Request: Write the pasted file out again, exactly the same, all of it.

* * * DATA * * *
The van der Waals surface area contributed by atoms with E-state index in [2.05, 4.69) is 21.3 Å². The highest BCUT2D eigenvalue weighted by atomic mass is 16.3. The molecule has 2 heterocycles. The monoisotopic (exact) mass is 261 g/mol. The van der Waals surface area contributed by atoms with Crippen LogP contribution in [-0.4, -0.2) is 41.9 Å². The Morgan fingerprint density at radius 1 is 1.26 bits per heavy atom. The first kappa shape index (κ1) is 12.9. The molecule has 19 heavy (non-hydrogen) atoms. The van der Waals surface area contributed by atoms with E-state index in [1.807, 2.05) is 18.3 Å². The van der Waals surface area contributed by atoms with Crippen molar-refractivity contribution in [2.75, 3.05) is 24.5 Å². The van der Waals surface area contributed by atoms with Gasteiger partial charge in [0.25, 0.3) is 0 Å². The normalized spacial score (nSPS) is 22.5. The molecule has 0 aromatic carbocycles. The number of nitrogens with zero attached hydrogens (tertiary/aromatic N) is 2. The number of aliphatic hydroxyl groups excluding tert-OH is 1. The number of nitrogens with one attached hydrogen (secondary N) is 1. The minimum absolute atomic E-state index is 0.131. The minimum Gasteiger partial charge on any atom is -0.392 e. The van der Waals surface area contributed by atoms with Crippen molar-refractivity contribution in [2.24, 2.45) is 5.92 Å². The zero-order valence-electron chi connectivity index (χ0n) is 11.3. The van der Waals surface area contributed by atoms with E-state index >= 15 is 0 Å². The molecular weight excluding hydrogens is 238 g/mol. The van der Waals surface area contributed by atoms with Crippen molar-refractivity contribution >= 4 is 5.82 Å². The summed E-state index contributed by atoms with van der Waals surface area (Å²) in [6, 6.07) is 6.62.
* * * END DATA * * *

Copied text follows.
The van der Waals surface area contributed by atoms with E-state index in [2.05, 4.69) is 21.3 Å². The highest BCUT2D eigenvalue weighted by atomic mass is 16.3. The molecule has 2 heterocycles. The monoisotopic (exact) mass is 261 g/mol. The van der Waals surface area contributed by atoms with Crippen LogP contribution in [-0.4, -0.2) is 41.9 Å². The Morgan fingerprint density at radius 1 is 1.26 bits per heavy atom. The first kappa shape index (κ1) is 12.9. The molecule has 19 heavy (non-hydrogen) atoms. The van der Waals surface area contributed by atoms with E-state index in [1.807, 2.05) is 18.3 Å². The van der Waals surface area contributed by atoms with Crippen molar-refractivity contribution in [2.75, 3.05) is 24.5 Å². The van der Waals surface area contributed by atoms with Gasteiger partial charge in [0.25, 0.3) is 0 Å². The normalized spacial score (nSPS) is 22.5. The molecule has 0 aromatic carbocycles. The number of nitrogens with zero attached hydrogens (tertiary/aromatic N) is 2. The number of aliphatic hydroxyl groups excluding tert-OH is 1. The number of nitrogens with one attached hydrogen (secondary N) is 1. The minimum absolute atomic E-state index is 0.131. The minimum Gasteiger partial charge on any atom is -0.392 e. The van der Waals surface area contributed by atoms with Crippen molar-refractivity contribution in [2.24, 2.45) is 5.92 Å². The zero-order valence-electron chi connectivity index (χ0n) is 11.3. The van der Waals surface area contributed by atoms with E-state index >= 15 is 0 Å². The molecular weight excluding hydrogens is 238 g/mol. The van der Waals surface area contributed by atoms with Crippen molar-refractivity contribution >= 4 is 5.82 Å². The summed E-state index contributed by atoms with van der Waals surface area (Å²) in [6, 6.07) is 6.62.